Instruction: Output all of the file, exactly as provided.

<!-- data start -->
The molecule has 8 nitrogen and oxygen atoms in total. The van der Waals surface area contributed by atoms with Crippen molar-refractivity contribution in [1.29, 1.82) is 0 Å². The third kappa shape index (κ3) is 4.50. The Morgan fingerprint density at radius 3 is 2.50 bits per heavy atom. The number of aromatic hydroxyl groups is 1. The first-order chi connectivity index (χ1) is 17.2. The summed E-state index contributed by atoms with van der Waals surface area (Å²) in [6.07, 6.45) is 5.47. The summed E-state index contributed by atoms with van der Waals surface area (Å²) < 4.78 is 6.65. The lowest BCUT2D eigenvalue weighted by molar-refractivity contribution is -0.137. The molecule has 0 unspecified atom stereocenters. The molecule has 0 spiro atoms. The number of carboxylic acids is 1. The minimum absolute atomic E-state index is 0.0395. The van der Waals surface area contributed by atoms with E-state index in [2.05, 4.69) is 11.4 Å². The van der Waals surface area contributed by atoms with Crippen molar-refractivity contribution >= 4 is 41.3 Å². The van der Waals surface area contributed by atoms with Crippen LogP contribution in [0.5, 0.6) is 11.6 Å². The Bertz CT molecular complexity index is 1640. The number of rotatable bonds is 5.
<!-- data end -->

The molecule has 8 nitrogen and oxygen atoms in total. The van der Waals surface area contributed by atoms with Crippen molar-refractivity contribution in [1.29, 1.82) is 0 Å². The third kappa shape index (κ3) is 4.50. The Morgan fingerprint density at radius 3 is 2.50 bits per heavy atom. The number of aromatic hydroxyl groups is 1. The first-order chi connectivity index (χ1) is 17.2. The summed E-state index contributed by atoms with van der Waals surface area (Å²) in [6.07, 6.45) is 5.47. The summed E-state index contributed by atoms with van der Waals surface area (Å²) < 4.78 is 6.65. The lowest BCUT2D eigenvalue weighted by molar-refractivity contribution is -0.137. The molecule has 0 unspecified atom stereocenters. The molecule has 0 spiro atoms. The number of carboxylic acids is 1. The minimum absolute atomic E-state index is 0.0395. The van der Waals surface area contributed by atoms with E-state index in [2.05, 4.69) is 11.4 Å². The van der Waals surface area contributed by atoms with Crippen molar-refractivity contribution >= 4 is 41.3 Å². The van der Waals surface area contributed by atoms with Crippen LogP contribution in [0.5, 0.6) is 11.6 Å². The Bertz CT molecular complexity index is 1640. The number of rotatable bonds is 5.